Why Don't Students Like School

A Cognitive Scientist Answers Questions About How the Mind Works and What It Means for the Classroom

by Daniel T. Willingham

Number of pages: 240

Publisher: Jossey-Bass

BBB Library: Education

ISBN: 9780470591963

About the Author

Daniel T. Willingham is currently professor of psychology at the University of Virginia, where he has taught since 1992. Until about 2000, his research focused solely on the brain basis of learning and memory. Today all of his research concerns the application of cognitive psychology to K-12 education.


Editorial Review

Why Don’t Students Like School began as a list of nine principles that are so fundamental to the mind’s operation that they do not change as circumstances change. They are true in the classroom as they are in the laboratory and therefore can reliably be applied to classroom situations. These nine principles are presented in the form of nine questions and answers, in pursuit of two goals: to tell you how your students’ minds work, and to clarify how to use that knowledge to be a better teacher. From each answer springs a cognitive principle that is further explored with a focus on what it implies for the classroom. As such, Why Don’t Students Like School serves nine guiding cognitive principles alongside the elaborate answers to questions that most teachers are likely preoccupied with.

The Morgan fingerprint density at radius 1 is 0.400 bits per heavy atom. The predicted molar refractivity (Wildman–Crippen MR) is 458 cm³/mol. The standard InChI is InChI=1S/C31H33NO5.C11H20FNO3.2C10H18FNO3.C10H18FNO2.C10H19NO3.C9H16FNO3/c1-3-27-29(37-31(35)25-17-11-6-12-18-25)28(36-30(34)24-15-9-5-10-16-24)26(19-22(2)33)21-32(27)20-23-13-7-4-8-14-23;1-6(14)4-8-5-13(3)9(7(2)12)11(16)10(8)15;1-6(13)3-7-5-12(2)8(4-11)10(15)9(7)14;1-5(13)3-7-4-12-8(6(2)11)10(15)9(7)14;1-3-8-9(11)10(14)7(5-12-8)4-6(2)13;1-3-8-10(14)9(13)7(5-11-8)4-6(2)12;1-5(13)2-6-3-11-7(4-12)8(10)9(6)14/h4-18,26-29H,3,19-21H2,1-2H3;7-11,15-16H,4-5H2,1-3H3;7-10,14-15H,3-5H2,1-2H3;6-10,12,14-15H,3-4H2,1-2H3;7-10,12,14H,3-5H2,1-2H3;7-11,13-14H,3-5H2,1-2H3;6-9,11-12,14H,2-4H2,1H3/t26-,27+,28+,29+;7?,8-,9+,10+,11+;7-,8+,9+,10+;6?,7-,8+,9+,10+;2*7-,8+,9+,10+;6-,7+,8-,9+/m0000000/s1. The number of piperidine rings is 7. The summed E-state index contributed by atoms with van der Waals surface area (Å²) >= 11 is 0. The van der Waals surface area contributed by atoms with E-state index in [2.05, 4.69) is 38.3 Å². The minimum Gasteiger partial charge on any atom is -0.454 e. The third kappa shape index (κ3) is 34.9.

Book Reviews

"Willingham's thesis is that students don't like school because their teachers don't have a full understanding of certain cognitive principles and therefore don't teach as well as they could." Natural Child

"Cognitive scientist Dan Willingham focuses his acclaimed research on the biological and cognitive basis of learning. His book will help teachers improve their practice by explaining how they and their students think and learn." Gates Notes

"Within the span of 165 pages, which are sprinkled with photos of contemporary figures and objects, graphs and text boxes, Willingham explains nine tried and true theories of cognitive science in accessible and entertaining ways." Center for Teaching Excellence of the University of Virginia

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